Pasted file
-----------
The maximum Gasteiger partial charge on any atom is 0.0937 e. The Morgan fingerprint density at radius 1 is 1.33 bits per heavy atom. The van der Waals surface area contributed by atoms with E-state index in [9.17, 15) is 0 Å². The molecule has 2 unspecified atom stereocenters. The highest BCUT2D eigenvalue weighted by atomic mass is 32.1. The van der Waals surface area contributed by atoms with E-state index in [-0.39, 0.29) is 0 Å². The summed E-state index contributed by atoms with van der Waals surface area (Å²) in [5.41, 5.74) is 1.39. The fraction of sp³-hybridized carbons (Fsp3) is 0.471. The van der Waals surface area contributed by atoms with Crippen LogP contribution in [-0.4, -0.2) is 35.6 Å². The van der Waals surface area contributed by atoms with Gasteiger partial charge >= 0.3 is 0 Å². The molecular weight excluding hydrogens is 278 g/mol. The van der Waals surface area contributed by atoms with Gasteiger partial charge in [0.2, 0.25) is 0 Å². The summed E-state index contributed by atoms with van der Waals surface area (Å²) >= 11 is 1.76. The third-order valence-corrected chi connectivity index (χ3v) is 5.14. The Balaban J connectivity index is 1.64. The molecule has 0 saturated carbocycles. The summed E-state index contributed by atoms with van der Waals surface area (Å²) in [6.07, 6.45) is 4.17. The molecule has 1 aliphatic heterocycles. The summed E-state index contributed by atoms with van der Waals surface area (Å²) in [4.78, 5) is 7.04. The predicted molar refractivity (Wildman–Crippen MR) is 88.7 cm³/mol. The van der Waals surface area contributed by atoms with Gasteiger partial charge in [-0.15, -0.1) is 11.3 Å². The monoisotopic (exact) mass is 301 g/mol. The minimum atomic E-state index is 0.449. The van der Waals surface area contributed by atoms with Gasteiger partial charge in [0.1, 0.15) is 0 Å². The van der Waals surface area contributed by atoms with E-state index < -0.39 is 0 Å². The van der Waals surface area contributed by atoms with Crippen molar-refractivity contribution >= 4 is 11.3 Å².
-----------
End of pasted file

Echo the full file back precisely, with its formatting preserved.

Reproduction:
The maximum Gasteiger partial charge on any atom is 0.0937 e. The Morgan fingerprint density at radius 1 is 1.33 bits per heavy atom. The van der Waals surface area contributed by atoms with E-state index in [9.17, 15) is 0 Å². The molecule has 2 unspecified atom stereocenters. The highest BCUT2D eigenvalue weighted by atomic mass is 32.1. The van der Waals surface area contributed by atoms with E-state index in [-0.39, 0.29) is 0 Å². The summed E-state index contributed by atoms with van der Waals surface area (Å²) in [5.41, 5.74) is 1.39. The fraction of sp³-hybridized carbons (Fsp3) is 0.471. The van der Waals surface area contributed by atoms with Crippen LogP contribution in [-0.4, -0.2) is 35.6 Å². The van der Waals surface area contributed by atoms with Gasteiger partial charge >= 0.3 is 0 Å². The molecular weight excluding hydrogens is 278 g/mol. The van der Waals surface area contributed by atoms with Gasteiger partial charge in [0.2, 0.25) is 0 Å². The summed E-state index contributed by atoms with van der Waals surface area (Å²) >= 11 is 1.76. The third-order valence-corrected chi connectivity index (χ3v) is 5.14. The Balaban J connectivity index is 1.64. The molecule has 0 saturated carbocycles. The summed E-state index contributed by atoms with van der Waals surface area (Å²) in [6.07, 6.45) is 4.17. The molecule has 1 aliphatic heterocycles. The summed E-state index contributed by atoms with van der Waals surface area (Å²) in [4.78, 5) is 7.04. The predicted molar refractivity (Wildman–Crippen MR) is 88.7 cm³/mol. The van der Waals surface area contributed by atoms with Gasteiger partial charge in [-0.15, -0.1) is 11.3 Å². The monoisotopic (exact) mass is 301 g/mol. The minimum atomic E-state index is 0.449. The van der Waals surface area contributed by atoms with Gasteiger partial charge in [0.1, 0.15) is 0 Å². The van der Waals surface area contributed by atoms with E-state index < -0.39 is 0 Å². The van der Waals surface area contributed by atoms with Crippen molar-refractivity contribution >= 4 is 11.3 Å².